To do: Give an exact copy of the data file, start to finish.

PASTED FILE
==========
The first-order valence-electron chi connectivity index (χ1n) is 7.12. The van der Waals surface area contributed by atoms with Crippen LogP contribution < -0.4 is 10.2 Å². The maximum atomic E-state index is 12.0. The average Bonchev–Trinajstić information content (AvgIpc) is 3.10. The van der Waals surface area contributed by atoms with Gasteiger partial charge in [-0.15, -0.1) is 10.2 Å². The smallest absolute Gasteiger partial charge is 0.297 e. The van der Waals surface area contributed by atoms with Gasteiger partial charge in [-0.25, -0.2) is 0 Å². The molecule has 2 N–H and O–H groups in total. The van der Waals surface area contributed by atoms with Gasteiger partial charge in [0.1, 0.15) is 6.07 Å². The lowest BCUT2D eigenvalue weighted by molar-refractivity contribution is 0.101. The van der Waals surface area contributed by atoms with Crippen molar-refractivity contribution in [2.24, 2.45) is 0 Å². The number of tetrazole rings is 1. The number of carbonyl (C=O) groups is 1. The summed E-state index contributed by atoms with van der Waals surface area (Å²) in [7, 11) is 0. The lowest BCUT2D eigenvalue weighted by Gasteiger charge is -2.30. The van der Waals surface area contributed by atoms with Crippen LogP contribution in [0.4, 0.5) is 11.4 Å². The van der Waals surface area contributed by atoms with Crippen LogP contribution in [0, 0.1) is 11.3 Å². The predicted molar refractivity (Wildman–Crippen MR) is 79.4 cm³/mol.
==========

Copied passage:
The first-order valence-electron chi connectivity index (χ1n) is 7.12. The van der Waals surface area contributed by atoms with Crippen LogP contribution < -0.4 is 10.2 Å². The maximum atomic E-state index is 12.0. The average Bonchev–Trinajstić information content (AvgIpc) is 3.10. The van der Waals surface area contributed by atoms with Gasteiger partial charge in [-0.15, -0.1) is 10.2 Å². The smallest absolute Gasteiger partial charge is 0.297 e. The van der Waals surface area contributed by atoms with Gasteiger partial charge in [-0.25, -0.2) is 0 Å². The molecule has 2 N–H and O–H groups in total. The van der Waals surface area contributed by atoms with Gasteiger partial charge in [0.1, 0.15) is 6.07 Å². The lowest BCUT2D eigenvalue weighted by molar-refractivity contribution is 0.101. The van der Waals surface area contributed by atoms with Crippen molar-refractivity contribution in [2.24, 2.45) is 0 Å². The number of tetrazole rings is 1. The number of carbonyl (C=O) groups is 1. The summed E-state index contributed by atoms with van der Waals surface area (Å²) in [7, 11) is 0. The lowest BCUT2D eigenvalue weighted by Gasteiger charge is -2.30. The van der Waals surface area contributed by atoms with Crippen LogP contribution in [0.4, 0.5) is 11.4 Å². The van der Waals surface area contributed by atoms with Crippen LogP contribution in [0, 0.1) is 11.3 Å². The predicted molar refractivity (Wildman–Crippen MR) is 79.4 cm³/mol.